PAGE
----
This started with some dishes my guy brought home from an abandoned house.
Moss Rose china pattern by Johann Haviland. 6 plates, 6 fruit bowls, 6 dessert dishes, 6 saucers and 5 cups.
We’d heard of Haviland, but neither of us knew their value, if any.
After Googling around, I found the story about Johann. David Haviland, an American, moved to Limoges, France in the mid-1800s and founded the original Haviland China Company. David had two sons. One was John. There was fussing. The family had issues. The company split.
Some of this china today is nothing special. Mine was nothing special.
I saved the plates and fruit bowls for breakfast dishes. But what to do with the rest?
Bird feeders! Planters!
Time: 4 HoursCost: $30Difficulty: Easy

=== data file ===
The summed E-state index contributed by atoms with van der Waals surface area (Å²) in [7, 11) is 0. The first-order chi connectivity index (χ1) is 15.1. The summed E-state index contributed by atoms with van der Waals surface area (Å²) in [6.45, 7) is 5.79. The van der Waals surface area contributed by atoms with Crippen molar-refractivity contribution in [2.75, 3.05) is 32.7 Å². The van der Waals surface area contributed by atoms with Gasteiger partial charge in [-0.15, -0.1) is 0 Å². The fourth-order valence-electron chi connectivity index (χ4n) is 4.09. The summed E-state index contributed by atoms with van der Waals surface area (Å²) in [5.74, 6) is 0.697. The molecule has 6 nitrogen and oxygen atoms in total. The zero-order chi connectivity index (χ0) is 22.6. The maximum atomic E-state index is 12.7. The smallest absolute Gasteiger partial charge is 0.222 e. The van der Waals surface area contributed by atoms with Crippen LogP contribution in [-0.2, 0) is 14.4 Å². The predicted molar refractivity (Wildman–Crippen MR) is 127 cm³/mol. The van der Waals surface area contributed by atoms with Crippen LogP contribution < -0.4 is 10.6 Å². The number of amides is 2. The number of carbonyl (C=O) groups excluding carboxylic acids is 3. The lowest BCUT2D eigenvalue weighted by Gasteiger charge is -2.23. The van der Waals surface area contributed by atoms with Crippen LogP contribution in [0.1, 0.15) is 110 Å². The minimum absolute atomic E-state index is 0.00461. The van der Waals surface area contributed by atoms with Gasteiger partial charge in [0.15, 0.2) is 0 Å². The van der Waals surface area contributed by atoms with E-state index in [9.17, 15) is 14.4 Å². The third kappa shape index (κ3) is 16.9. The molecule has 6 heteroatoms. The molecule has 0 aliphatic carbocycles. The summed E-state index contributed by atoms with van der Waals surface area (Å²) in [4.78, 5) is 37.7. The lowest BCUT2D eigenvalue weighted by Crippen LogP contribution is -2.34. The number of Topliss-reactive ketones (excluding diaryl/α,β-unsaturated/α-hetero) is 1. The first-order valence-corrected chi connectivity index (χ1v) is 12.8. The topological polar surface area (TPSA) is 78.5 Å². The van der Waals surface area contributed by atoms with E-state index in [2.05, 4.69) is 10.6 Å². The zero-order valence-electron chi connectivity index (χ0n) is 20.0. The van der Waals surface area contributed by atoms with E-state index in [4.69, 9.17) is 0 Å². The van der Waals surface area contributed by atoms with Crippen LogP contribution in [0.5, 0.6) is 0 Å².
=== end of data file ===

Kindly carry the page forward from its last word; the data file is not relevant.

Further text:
This is super simple. Take old china or silver, glue pieces together, and mount on a stick. End of project!
I bought copper 1" pipe and a copper end cap from Home Depot. You can also buy galvanized pipe. It costs less. You can paint it to match your decor, if you like. I bought both. My pipes were 6' in length x 1" in diameter.
For heavier items, like the silver pieces, you'll need sturdier connectors. I bought galvanized flanges and couplings. Go to the plumbing department and ask for help, if these are all strange items. They're great help.
What I don't have a picture of is the pole. I bought 6-foot copper piping and
6-foot galvanized piping. Just think a big, metal straw.
I used E6000 to attach everything. The china cup to the china saucer. The copper to the china. The silver lid to the silver base. The galvanized flange and coupling to the silver pieces.
I used galvanized for the silver, in part, because of their weight, but also, because they blended with the silver color. Ideally, I wanted these to appear that they floated in my garden.
I flipped the lid of the coffee pot and E6000-ed it to the pot, balancing it on the handle. E6000 is strong enough to hold a bird while she eats.
Suggested materials for this project:
- Copper & galvanized pipe (Home Depot)